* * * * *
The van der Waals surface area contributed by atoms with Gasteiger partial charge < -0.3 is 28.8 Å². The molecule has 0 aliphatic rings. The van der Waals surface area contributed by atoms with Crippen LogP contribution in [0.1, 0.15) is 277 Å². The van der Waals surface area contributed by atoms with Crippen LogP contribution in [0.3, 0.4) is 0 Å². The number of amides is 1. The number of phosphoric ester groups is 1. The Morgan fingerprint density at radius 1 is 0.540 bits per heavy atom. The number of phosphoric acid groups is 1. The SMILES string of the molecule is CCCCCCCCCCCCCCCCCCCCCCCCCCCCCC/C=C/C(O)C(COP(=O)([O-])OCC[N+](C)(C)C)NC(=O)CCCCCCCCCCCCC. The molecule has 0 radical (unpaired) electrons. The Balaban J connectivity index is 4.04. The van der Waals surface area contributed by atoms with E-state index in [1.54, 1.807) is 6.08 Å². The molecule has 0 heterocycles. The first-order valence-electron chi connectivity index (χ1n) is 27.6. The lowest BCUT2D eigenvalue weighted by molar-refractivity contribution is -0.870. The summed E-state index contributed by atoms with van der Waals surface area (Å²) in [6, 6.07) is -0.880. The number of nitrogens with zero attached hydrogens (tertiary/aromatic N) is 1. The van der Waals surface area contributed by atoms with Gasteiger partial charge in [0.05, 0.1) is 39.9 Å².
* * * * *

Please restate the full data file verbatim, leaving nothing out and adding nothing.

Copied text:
The van der Waals surface area contributed by atoms with Gasteiger partial charge < -0.3 is 28.8 Å². The molecule has 0 aliphatic rings. The van der Waals surface area contributed by atoms with Crippen LogP contribution in [0.1, 0.15) is 277 Å². The van der Waals surface area contributed by atoms with Crippen LogP contribution in [0.3, 0.4) is 0 Å². The number of amides is 1. The number of phosphoric ester groups is 1. The Morgan fingerprint density at radius 1 is 0.540 bits per heavy atom. The number of phosphoric acid groups is 1. The SMILES string of the molecule is CCCCCCCCCCCCCCCCCCCCCCCCCCCCCC/C=C/C(O)C(COP(=O)([O-])OCC[N+](C)(C)C)NC(=O)CCCCCCCCCCCCC. The molecule has 0 radical (unpaired) electrons. The Balaban J connectivity index is 4.04. The van der Waals surface area contributed by atoms with E-state index in [1.54, 1.807) is 6.08 Å². The molecule has 0 heterocycles. The first-order valence-electron chi connectivity index (χ1n) is 27.6. The lowest BCUT2D eigenvalue weighted by molar-refractivity contribution is -0.870. The summed E-state index contributed by atoms with van der Waals surface area (Å²) in [6, 6.07) is -0.880. The number of nitrogens with zero attached hydrogens (tertiary/aromatic N) is 1. The van der Waals surface area contributed by atoms with Gasteiger partial charge in [0.05, 0.1) is 39.9 Å².